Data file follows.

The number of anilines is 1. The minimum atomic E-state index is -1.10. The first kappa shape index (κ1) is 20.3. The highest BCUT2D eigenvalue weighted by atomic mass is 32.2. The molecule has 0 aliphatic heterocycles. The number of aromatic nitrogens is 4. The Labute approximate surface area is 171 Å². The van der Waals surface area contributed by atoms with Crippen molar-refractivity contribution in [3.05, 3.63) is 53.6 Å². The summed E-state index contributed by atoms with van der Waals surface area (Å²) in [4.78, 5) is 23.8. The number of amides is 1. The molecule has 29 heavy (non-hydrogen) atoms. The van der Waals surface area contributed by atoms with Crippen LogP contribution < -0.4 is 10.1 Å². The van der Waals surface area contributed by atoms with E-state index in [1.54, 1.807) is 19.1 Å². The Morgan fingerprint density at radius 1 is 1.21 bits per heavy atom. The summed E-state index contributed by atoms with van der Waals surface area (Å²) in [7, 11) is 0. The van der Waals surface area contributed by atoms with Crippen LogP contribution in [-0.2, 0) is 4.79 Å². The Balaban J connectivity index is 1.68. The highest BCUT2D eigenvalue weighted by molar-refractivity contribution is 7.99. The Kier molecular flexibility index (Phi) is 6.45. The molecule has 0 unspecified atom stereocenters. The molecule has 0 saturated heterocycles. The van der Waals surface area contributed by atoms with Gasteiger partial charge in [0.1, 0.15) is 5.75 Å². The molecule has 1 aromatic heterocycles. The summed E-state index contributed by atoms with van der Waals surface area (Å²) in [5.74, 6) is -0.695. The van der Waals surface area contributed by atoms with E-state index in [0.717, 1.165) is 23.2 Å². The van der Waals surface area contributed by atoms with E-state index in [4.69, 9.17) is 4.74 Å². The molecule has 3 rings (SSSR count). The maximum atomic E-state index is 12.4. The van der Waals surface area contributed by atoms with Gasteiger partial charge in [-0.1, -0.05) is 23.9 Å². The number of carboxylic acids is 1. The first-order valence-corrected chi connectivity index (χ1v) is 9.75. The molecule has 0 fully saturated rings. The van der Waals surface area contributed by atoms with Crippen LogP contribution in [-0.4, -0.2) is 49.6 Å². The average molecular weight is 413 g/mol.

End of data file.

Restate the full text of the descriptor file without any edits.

The number of anilines is 1. The minimum atomic E-state index is -1.10. The first kappa shape index (κ1) is 20.3. The highest BCUT2D eigenvalue weighted by atomic mass is 32.2. The molecule has 0 aliphatic heterocycles. The number of aromatic nitrogens is 4. The Labute approximate surface area is 171 Å². The van der Waals surface area contributed by atoms with Crippen molar-refractivity contribution in [3.05, 3.63) is 53.6 Å². The summed E-state index contributed by atoms with van der Waals surface area (Å²) in [4.78, 5) is 23.8. The number of amides is 1. The molecule has 29 heavy (non-hydrogen) atoms. The van der Waals surface area contributed by atoms with Crippen LogP contribution < -0.4 is 10.1 Å². The van der Waals surface area contributed by atoms with E-state index in [1.54, 1.807) is 19.1 Å². The Morgan fingerprint density at radius 1 is 1.21 bits per heavy atom. The summed E-state index contributed by atoms with van der Waals surface area (Å²) in [7, 11) is 0. The van der Waals surface area contributed by atoms with Crippen LogP contribution in [-0.2, 0) is 4.79 Å². The Balaban J connectivity index is 1.68. The highest BCUT2D eigenvalue weighted by molar-refractivity contribution is 7.99. The Kier molecular flexibility index (Phi) is 6.45. The molecule has 0 unspecified atom stereocenters. The molecule has 0 saturated heterocycles. The van der Waals surface area contributed by atoms with Gasteiger partial charge in [0.1, 0.15) is 5.75 Å². The molecule has 1 aromatic heterocycles. The summed E-state index contributed by atoms with van der Waals surface area (Å²) in [5.74, 6) is -0.695. The van der Waals surface area contributed by atoms with E-state index in [0.717, 1.165) is 23.2 Å². The van der Waals surface area contributed by atoms with E-state index in [4.69, 9.17) is 4.74 Å². The molecule has 3 rings (SSSR count). The maximum atomic E-state index is 12.4. The van der Waals surface area contributed by atoms with Gasteiger partial charge in [-0.1, -0.05) is 23.9 Å². The number of carboxylic acids is 1. The first-order valence-corrected chi connectivity index (χ1v) is 9.75. The molecule has 0 fully saturated rings. The van der Waals surface area contributed by atoms with Crippen LogP contribution in [-0.4, -0.2) is 49.6 Å². The average molecular weight is 413 g/mol.